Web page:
Schug

by Anne Bennett on June 3, 2013

Schug

“Fasten your seat belts. It’s going to be a bumpy night.” When Bette Davis said those words in a movie, she could have been talking about schug.

That’s what I thought when I made my first batch of the green stuff in the mason jar. What exactly is schug and why is it so…electrifying?  Two words: jalapeno peppers.

Schug is a Middle Eastern hot sauce that can be downright fiery, depending on how many peppers you use. While there doesn’t seem to be a definitive recipe for schug (also spelled skhug or zhug), the basic ingredients are jalapenos, cilantro, garlic and lemon juice. Olive oil is often added as well as such spices as cumin or coriander. I was introduced to this version by Suzi, a good friend and excellent cook, who found it on amateur gourmet.com.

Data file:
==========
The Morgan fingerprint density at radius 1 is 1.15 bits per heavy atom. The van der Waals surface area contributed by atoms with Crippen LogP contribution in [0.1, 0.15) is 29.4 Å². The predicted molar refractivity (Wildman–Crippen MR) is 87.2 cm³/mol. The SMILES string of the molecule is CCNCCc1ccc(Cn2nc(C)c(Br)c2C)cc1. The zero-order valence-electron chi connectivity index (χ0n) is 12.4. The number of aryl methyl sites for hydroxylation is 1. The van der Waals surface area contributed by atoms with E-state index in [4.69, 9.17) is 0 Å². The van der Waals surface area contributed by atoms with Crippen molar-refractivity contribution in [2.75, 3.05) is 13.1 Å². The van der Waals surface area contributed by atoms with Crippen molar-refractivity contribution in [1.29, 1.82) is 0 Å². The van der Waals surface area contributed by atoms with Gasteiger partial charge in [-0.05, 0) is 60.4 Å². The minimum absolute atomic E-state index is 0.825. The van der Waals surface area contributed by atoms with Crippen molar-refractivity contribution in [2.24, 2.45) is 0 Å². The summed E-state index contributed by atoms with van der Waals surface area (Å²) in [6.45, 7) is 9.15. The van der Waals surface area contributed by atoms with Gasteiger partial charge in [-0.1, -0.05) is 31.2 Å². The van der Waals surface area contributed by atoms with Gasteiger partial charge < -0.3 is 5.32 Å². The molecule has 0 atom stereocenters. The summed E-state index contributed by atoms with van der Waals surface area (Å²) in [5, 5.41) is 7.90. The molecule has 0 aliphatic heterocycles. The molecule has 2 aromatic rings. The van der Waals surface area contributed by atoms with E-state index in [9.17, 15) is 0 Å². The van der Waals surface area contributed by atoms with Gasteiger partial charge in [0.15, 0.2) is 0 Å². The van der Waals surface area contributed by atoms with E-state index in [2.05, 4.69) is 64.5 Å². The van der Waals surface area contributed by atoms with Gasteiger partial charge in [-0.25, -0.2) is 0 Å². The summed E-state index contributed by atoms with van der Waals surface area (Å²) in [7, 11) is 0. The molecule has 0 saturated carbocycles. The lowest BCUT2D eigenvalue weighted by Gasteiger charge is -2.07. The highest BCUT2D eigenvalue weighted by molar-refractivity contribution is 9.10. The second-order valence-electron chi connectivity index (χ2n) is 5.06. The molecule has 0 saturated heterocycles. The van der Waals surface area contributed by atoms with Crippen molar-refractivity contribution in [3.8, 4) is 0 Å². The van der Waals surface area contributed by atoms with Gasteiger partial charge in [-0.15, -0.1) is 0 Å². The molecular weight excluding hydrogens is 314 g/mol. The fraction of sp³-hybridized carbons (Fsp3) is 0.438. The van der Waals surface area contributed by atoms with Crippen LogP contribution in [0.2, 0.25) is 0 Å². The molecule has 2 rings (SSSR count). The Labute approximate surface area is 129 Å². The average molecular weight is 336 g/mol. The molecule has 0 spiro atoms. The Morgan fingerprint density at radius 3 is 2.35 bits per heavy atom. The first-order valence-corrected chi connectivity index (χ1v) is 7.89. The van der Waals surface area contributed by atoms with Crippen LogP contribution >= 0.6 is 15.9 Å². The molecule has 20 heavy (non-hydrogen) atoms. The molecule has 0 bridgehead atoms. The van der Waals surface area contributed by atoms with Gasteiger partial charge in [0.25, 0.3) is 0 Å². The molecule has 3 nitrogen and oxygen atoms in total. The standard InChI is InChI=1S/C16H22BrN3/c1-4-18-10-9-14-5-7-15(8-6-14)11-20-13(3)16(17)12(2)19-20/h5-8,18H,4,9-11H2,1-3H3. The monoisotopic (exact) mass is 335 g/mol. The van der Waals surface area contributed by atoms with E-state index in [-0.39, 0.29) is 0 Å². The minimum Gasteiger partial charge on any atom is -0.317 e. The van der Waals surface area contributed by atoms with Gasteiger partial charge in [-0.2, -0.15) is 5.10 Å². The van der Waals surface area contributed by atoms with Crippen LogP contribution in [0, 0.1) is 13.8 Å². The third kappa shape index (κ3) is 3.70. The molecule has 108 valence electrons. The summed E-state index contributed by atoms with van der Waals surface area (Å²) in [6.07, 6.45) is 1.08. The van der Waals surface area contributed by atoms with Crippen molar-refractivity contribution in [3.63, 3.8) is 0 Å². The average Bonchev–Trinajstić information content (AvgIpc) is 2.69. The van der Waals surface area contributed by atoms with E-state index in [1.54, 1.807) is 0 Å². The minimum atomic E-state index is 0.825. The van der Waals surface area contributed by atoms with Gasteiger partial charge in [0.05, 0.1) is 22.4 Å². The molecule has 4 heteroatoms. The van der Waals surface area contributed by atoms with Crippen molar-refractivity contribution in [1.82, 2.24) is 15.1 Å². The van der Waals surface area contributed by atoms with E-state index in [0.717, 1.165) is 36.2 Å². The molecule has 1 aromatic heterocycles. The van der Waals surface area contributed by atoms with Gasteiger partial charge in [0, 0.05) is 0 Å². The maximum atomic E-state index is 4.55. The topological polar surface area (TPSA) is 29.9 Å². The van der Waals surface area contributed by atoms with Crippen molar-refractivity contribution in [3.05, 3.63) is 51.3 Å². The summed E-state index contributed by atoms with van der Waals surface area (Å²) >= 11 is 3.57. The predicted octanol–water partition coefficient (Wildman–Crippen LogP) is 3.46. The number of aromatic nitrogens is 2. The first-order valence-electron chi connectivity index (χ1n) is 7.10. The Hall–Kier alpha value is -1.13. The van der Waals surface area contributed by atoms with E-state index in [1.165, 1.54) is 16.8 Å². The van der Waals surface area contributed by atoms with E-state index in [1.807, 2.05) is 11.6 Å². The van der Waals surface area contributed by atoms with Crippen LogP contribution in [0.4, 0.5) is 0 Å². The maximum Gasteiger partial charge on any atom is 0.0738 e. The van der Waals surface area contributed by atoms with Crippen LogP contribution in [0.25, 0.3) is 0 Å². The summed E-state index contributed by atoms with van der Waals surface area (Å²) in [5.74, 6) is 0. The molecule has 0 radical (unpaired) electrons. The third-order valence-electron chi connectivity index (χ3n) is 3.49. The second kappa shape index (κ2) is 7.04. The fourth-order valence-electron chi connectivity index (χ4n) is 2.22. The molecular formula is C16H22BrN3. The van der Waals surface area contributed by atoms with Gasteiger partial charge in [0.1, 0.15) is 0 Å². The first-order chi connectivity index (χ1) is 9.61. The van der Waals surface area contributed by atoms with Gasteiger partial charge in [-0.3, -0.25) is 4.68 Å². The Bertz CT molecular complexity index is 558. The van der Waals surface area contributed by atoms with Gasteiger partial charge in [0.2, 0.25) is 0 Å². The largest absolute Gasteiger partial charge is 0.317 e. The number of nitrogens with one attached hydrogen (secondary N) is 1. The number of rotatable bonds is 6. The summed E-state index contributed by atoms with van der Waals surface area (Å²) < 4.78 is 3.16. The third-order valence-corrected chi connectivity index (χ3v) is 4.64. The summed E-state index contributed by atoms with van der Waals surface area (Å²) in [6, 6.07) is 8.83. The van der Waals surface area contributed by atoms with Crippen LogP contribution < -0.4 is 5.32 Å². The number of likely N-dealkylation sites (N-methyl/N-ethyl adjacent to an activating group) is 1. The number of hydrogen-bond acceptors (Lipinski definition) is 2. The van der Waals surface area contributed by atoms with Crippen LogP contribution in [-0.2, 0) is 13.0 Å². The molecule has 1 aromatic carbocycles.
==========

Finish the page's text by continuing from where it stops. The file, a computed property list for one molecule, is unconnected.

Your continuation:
It’s classically eaten as an accompaniment to hummus and pita, but we broke with tradition and dolloped schug on chicken one night, on steak the next, and we even stirred it into guacamole to give it an extra kick. I can’t believe I’ve lived 60-some-odd years with no knowledge of this remarkable condiment, but I’m making up for lost time now.

You can vary the heat of your schug by adding or subtracting jalapeno peppers or by using more cilantro, lemon juice and/or olive oil. Make plenty, as it will keep in the fridge (what microorganism would want to set up housekeeping in this toxic brew?) for days.

I tinkered around and came up with the following proportions that had just the right amount of heat for us. It’s spicy but obviously not lethal.

2 jalapeño peppers, halved and seeded
2 garlic cloves
1 large bunch of cilantro, washed, patted dry with paper towels and large stems discarded
1 lemon
1/2 t. ground cumin
1-to-2 Tbsp. of olive oil
Salt

Process the jalapeno peppers and the garlic cloves in a food processor until chopped. Add the cilantro leaves, the juice of 1/2 lemon and 1/2 t. salt and process until contents are finely chopped. Add 1 to 2 Tablespoons of olive oil and quickly pulse to combine. Taste and adjust seasoning, adding more lemon juice and/or salt to taste. Dig in.

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